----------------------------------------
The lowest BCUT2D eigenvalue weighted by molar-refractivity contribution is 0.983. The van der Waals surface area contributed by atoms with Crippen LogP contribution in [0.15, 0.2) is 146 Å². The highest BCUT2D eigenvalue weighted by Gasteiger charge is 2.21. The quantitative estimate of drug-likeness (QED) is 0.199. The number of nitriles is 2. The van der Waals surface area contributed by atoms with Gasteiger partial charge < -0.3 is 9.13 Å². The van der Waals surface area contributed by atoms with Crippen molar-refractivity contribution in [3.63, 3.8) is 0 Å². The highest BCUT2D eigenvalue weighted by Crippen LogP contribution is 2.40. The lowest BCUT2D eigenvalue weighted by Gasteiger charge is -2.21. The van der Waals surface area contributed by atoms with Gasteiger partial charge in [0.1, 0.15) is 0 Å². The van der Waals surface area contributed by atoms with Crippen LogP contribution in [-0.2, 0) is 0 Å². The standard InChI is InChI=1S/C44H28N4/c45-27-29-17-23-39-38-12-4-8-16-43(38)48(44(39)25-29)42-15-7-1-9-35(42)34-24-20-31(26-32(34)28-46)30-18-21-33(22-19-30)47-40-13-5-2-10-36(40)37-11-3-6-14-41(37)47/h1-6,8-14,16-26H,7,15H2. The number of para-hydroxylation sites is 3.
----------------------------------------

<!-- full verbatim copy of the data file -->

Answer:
The lowest BCUT2D eigenvalue weighted by molar-refractivity contribution is 0.983. The van der Waals surface area contributed by atoms with Crippen LogP contribution in [0.15, 0.2) is 146 Å². The highest BCUT2D eigenvalue weighted by Gasteiger charge is 2.21. The quantitative estimate of drug-likeness (QED) is 0.199. The number of nitriles is 2. The van der Waals surface area contributed by atoms with Gasteiger partial charge < -0.3 is 9.13 Å². The van der Waals surface area contributed by atoms with Crippen molar-refractivity contribution in [3.63, 3.8) is 0 Å². The highest BCUT2D eigenvalue weighted by Crippen LogP contribution is 2.40. The lowest BCUT2D eigenvalue weighted by Gasteiger charge is -2.21. The van der Waals surface area contributed by atoms with Gasteiger partial charge in [0.1, 0.15) is 0 Å². The van der Waals surface area contributed by atoms with Crippen LogP contribution in [-0.2, 0) is 0 Å². The standard InChI is InChI=1S/C44H28N4/c45-27-29-17-23-39-38-12-4-8-16-43(38)48(44(39)25-29)42-15-7-1-9-35(42)34-24-20-31(26-32(34)28-46)30-18-21-33(22-19-30)47-40-13-5-2-10-36(40)37-11-3-6-14-41(37)47/h1-6,8-14,16-26H,7,15H2. The number of para-hydroxylation sites is 3.